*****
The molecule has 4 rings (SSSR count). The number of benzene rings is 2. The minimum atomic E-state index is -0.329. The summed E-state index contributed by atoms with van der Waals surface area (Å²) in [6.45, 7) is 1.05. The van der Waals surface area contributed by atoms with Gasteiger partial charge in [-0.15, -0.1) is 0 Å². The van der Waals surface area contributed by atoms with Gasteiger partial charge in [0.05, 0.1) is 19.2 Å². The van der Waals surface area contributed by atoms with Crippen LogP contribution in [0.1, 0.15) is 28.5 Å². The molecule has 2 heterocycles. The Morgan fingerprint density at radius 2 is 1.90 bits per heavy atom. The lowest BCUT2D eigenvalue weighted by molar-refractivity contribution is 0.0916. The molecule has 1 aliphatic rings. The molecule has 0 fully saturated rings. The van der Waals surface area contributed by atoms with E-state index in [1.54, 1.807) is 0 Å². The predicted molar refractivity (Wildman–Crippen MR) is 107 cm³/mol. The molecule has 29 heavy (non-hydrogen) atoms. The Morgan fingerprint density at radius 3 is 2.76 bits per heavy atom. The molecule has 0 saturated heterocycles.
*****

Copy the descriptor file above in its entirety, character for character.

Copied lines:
The molecule has 4 rings (SSSR count). The number of benzene rings is 2. The minimum atomic E-state index is -0.329. The summed E-state index contributed by atoms with van der Waals surface area (Å²) in [6.45, 7) is 1.05. The van der Waals surface area contributed by atoms with Gasteiger partial charge in [-0.15, -0.1) is 0 Å². The van der Waals surface area contributed by atoms with Gasteiger partial charge in [0.05, 0.1) is 19.2 Å². The van der Waals surface area contributed by atoms with Crippen LogP contribution in [0.1, 0.15) is 28.5 Å². The molecule has 2 heterocycles. The Morgan fingerprint density at radius 2 is 1.90 bits per heavy atom. The lowest BCUT2D eigenvalue weighted by molar-refractivity contribution is 0.0916. The molecule has 1 aliphatic rings. The molecule has 0 fully saturated rings. The van der Waals surface area contributed by atoms with E-state index in [1.54, 1.807) is 0 Å². The predicted molar refractivity (Wildman–Crippen MR) is 107 cm³/mol. The molecule has 29 heavy (non-hydrogen) atoms. The Morgan fingerprint density at radius 3 is 2.76 bits per heavy atom. The molecule has 0 saturated heterocycles.